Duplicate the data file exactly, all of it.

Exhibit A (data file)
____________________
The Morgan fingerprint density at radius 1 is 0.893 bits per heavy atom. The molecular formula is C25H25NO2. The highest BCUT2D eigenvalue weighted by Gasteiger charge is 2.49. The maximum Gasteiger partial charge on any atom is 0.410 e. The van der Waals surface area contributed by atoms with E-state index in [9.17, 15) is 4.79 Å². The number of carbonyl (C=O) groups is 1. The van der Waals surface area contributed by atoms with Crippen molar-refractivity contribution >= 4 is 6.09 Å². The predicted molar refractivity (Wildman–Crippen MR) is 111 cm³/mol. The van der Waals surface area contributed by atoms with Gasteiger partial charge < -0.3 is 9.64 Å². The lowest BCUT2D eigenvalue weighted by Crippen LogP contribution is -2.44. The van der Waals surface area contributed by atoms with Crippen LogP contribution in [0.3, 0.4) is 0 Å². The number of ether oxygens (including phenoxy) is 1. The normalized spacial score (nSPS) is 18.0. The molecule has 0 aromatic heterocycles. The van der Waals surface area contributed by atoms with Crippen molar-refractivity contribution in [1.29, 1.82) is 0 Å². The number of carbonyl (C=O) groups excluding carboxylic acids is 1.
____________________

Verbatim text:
The Morgan fingerprint density at radius 1 is 0.893 bits per heavy atom. The molecular formula is C25H25NO2. The highest BCUT2D eigenvalue weighted by Gasteiger charge is 2.49. The maximum Gasteiger partial charge on any atom is 0.410 e. The van der Waals surface area contributed by atoms with E-state index in [9.17, 15) is 4.79 Å². The number of carbonyl (C=O) groups is 1. The van der Waals surface area contributed by atoms with Crippen molar-refractivity contribution >= 4 is 6.09 Å². The predicted molar refractivity (Wildman–Crippen MR) is 111 cm³/mol. The van der Waals surface area contributed by atoms with Gasteiger partial charge < -0.3 is 9.64 Å². The lowest BCUT2D eigenvalue weighted by Crippen LogP contribution is -2.44. The van der Waals surface area contributed by atoms with Crippen LogP contribution in [0.3, 0.4) is 0 Å². The number of ether oxygens (including phenoxy) is 1. The normalized spacial score (nSPS) is 18.0. The molecule has 0 aromatic heterocycles. The van der Waals surface area contributed by atoms with Crippen molar-refractivity contribution in [1.29, 1.82) is 0 Å². The number of carbonyl (C=O) groups excluding carboxylic acids is 1.